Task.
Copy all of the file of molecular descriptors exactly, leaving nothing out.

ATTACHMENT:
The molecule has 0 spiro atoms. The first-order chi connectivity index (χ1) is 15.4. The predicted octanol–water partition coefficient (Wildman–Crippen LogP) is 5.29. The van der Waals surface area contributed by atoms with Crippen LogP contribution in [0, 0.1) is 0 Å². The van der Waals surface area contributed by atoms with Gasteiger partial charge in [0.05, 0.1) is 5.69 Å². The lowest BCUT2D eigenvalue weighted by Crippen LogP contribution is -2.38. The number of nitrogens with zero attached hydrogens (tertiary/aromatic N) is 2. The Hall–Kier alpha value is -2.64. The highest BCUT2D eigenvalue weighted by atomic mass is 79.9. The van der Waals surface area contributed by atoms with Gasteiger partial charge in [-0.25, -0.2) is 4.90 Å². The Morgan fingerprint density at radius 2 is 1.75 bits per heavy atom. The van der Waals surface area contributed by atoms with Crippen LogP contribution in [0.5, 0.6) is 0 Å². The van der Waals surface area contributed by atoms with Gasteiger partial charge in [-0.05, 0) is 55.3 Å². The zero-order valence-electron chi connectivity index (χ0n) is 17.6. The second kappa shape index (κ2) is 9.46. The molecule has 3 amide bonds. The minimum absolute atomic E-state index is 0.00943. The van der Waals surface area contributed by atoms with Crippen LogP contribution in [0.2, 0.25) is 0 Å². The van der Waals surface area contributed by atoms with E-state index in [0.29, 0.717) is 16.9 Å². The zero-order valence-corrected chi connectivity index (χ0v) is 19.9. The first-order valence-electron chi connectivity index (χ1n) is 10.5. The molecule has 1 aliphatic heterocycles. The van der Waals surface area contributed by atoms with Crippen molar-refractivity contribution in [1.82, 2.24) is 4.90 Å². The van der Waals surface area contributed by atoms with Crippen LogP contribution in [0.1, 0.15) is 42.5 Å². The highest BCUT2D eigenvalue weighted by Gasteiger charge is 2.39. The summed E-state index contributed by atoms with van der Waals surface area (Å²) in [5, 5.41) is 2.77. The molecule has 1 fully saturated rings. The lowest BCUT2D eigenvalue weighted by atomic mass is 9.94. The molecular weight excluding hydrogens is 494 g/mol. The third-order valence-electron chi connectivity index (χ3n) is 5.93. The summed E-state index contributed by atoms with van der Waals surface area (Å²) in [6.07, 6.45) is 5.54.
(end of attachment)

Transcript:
The molecule has 0 spiro atoms. The first-order chi connectivity index (χ1) is 15.4. The predicted octanol–water partition coefficient (Wildman–Crippen LogP) is 5.29. The van der Waals surface area contributed by atoms with Crippen LogP contribution in [0, 0.1) is 0 Å². The van der Waals surface area contributed by atoms with Gasteiger partial charge in [0.05, 0.1) is 5.69 Å². The lowest BCUT2D eigenvalue weighted by Crippen LogP contribution is -2.38. The number of nitrogens with zero attached hydrogens (tertiary/aromatic N) is 2. The Hall–Kier alpha value is -2.64. The highest BCUT2D eigenvalue weighted by atomic mass is 79.9. The van der Waals surface area contributed by atoms with Gasteiger partial charge in [-0.25, -0.2) is 4.90 Å². The Morgan fingerprint density at radius 2 is 1.75 bits per heavy atom. The van der Waals surface area contributed by atoms with Crippen LogP contribution in [0.5, 0.6) is 0 Å². The van der Waals surface area contributed by atoms with Gasteiger partial charge in [-0.05, 0) is 55.3 Å². The zero-order valence-electron chi connectivity index (χ0n) is 17.6. The second kappa shape index (κ2) is 9.46. The molecule has 3 amide bonds. The minimum absolute atomic E-state index is 0.00943. The van der Waals surface area contributed by atoms with Crippen LogP contribution in [0.2, 0.25) is 0 Å². The van der Waals surface area contributed by atoms with E-state index in [0.29, 0.717) is 16.9 Å². The zero-order valence-corrected chi connectivity index (χ0v) is 19.9. The first-order valence-electron chi connectivity index (χ1n) is 10.5. The molecule has 1 aliphatic heterocycles. The van der Waals surface area contributed by atoms with Crippen molar-refractivity contribution in [1.82, 2.24) is 4.90 Å². The van der Waals surface area contributed by atoms with Crippen LogP contribution in [0.1, 0.15) is 42.5 Å². The highest BCUT2D eigenvalue weighted by Gasteiger charge is 2.39. The summed E-state index contributed by atoms with van der Waals surface area (Å²) in [5, 5.41) is 2.77. The molecule has 1 fully saturated rings. The lowest BCUT2D eigenvalue weighted by atomic mass is 9.94. The molecular weight excluding hydrogens is 494 g/mol. The third-order valence-electron chi connectivity index (χ3n) is 5.93. The summed E-state index contributed by atoms with van der Waals surface area (Å²) in [6.07, 6.45) is 5.54.